Dr Camilla Kingdon, President of the Royal College of Paediatrics and Child Health

Published on: 9 Mar 2023
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AUTHORS:  Dr Sanketh Rampes and Dr Anvarjon Mukhammadaminov 

In this series the Medspire team interviews doctors about their career, their specialty, the choices they have made and their advice for doctors and medical students.

Today, the subject is Dr Camilla Kingdon, president of the Royal College of Paediatrics and Child Health. Dr Kingdon is a consultant neonatologist with a long-standing interest in medical education, and is passionate about enhancing the working lives of paediatricians and boosting team morale.

A podcast of this interview is available here:

 

How did you get to where you are today?

I grew up and went to school in South Africa. I went to the University of Cape Town, which is where I did my undergraduate degree. It was a six-year degree, and a fantastically good medical education when I look back. I didn't realise at the time how good it was. 

The professors and the senior lecturers took huge personal pride in teaching undergraduates, and so we were taught by some fantastically good clinicians. Being in an interesting mix between low resources and then some quite high-tech, sophisticated medicine, we had the most amazing opportunities to learn good clinical skills and good clinical decision-making.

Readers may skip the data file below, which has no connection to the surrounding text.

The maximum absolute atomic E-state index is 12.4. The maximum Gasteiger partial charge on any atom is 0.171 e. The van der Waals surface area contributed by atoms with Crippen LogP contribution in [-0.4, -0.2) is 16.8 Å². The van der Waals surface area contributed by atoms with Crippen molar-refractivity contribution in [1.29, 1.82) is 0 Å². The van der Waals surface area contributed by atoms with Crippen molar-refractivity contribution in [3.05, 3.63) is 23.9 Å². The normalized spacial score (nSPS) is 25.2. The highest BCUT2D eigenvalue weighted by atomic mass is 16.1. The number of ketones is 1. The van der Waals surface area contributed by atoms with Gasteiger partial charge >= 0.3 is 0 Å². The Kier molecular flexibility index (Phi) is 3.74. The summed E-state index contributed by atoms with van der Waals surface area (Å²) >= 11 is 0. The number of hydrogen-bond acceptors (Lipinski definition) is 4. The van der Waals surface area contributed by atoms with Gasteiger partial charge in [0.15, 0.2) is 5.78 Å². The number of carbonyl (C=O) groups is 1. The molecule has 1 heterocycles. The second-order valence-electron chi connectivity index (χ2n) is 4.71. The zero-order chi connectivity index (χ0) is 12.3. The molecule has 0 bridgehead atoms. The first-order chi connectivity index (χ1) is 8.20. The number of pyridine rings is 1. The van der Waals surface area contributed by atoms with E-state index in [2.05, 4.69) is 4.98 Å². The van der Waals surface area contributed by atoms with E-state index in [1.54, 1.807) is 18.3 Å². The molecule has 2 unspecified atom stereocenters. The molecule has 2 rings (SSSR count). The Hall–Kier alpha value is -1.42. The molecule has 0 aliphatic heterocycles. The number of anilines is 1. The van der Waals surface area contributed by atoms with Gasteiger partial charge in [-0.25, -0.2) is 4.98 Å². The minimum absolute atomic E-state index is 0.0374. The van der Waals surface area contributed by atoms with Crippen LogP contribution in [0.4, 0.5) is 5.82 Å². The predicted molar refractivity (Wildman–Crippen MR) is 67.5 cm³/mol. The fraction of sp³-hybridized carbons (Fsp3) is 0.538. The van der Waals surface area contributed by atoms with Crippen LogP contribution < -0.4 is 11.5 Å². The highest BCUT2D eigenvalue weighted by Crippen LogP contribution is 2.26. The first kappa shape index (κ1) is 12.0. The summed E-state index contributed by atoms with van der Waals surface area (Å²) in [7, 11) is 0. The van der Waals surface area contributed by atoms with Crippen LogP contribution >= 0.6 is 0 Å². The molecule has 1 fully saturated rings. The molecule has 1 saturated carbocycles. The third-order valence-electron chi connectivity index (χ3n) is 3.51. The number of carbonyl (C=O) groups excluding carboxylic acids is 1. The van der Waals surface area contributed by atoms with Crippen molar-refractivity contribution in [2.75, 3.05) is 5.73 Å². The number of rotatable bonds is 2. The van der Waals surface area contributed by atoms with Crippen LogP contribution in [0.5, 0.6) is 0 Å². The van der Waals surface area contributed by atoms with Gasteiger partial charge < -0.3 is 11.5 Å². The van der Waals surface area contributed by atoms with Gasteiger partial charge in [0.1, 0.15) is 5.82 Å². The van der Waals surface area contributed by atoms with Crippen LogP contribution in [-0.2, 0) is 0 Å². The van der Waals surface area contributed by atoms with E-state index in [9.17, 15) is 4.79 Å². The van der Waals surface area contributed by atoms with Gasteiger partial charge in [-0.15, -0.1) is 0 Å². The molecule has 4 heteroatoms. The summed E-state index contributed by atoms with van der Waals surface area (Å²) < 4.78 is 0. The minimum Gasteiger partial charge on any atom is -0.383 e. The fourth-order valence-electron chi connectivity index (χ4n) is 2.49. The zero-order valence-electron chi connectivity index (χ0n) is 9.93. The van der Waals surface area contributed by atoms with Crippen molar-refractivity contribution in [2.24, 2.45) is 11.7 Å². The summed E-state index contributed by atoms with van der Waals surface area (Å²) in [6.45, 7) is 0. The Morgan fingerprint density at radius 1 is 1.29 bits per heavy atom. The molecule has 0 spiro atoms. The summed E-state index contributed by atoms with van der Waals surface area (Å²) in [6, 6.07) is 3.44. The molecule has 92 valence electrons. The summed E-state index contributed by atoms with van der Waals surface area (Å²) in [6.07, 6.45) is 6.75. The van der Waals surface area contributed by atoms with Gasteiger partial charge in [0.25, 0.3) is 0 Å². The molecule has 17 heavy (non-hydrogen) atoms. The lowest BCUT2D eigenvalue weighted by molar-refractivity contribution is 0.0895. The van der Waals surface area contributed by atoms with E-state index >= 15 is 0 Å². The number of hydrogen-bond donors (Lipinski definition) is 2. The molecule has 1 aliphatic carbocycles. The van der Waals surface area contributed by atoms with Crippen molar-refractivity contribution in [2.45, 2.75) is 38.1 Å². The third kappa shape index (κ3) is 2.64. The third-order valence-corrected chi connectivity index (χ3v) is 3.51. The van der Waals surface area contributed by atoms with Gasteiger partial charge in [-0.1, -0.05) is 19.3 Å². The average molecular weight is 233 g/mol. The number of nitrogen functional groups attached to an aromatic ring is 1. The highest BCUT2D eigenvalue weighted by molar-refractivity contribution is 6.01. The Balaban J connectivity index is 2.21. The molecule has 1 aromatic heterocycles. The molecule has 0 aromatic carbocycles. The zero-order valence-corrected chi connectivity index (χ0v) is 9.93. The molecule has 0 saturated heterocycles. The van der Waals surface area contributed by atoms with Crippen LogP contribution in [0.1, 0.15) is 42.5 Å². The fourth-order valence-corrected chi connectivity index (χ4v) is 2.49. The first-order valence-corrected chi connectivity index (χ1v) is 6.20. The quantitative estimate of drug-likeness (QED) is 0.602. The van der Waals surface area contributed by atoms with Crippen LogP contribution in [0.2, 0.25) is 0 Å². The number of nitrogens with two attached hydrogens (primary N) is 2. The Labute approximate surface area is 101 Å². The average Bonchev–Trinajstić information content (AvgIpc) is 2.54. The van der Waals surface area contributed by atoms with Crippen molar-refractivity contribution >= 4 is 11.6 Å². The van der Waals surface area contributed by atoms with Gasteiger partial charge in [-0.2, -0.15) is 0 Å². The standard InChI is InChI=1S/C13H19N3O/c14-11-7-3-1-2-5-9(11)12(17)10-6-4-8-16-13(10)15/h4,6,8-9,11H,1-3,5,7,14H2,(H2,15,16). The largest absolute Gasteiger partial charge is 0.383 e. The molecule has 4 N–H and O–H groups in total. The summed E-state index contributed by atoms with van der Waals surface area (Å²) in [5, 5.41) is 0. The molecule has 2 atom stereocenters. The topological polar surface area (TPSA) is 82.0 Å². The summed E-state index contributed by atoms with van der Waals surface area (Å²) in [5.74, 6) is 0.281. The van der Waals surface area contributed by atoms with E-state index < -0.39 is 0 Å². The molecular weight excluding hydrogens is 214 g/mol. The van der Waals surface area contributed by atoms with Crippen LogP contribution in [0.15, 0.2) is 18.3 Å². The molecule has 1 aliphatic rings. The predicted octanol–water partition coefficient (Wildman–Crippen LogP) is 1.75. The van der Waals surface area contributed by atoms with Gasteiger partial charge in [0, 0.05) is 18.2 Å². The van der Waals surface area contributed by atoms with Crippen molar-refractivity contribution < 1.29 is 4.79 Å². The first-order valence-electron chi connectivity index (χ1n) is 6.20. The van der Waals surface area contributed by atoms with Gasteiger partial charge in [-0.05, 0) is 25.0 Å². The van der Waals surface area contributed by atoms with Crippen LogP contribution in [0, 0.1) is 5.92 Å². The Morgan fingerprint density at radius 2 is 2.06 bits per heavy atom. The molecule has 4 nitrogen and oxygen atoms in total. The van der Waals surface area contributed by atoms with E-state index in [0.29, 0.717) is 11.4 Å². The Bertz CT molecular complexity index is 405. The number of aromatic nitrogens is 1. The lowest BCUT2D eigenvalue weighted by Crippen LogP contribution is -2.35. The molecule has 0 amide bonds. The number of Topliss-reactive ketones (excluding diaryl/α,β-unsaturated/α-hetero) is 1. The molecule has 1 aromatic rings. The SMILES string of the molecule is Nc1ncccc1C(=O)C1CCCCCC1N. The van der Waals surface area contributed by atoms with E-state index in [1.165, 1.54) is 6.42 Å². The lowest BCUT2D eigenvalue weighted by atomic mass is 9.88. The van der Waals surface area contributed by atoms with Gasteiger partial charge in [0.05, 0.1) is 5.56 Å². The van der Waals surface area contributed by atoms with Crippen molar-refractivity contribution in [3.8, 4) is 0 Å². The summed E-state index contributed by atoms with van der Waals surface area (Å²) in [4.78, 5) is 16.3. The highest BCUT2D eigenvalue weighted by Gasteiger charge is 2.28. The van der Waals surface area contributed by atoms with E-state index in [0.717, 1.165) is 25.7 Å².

In addition, there was an excellent student group called ‘SHAWCO’, which had mobile clinics that would run in some of the very poor areas around Cape Town, including some of the squatter camps. Medical students would go out and do these clinics under supervision of a trained doctor, and I can remember going out to many of these clinics. 

It was always after lectures had finished in the early evening, and the patients would be queuing up, waiting to be seen. We arrived at our big mobile clinic to see the most incredible cases. It was very humbling to realise how important your clinical skills were. 

We didn't have any high-tech equipment with us, and so it was a brilliant opportunity to be exposed to healthcare in a low-resource setting - I feel very privileged to have had that undergraduate experience. 

I then did my house jobs, which was the equivalent of what we would now call ‘foundation’, and at that point I was set on becoming an obstetrician and a gynaecologist. I then started my first senior house officer post in obstetrics and gynaecology, and quickly realised that, as fascinating as obstetrics and gynaecology is, I wasn't a surgeon at heart, and obs and gynae is a surgical specialty. 

I did six months of that - which was a brilliant experience. Ultimately, I was to become a neonatologist,  so it did give me a fantastic exposure to the maternal aspects of pregnancy and childbirth. 

I then decided to come to the UK and experience life and medicine here, initially with the idea of just doing it for a couple of years, before going back to pursue a career in adult medicine. I did an adult nephrology job at the Hammersmith Hospital, and then adult intensive care and cardiology at the Whittington.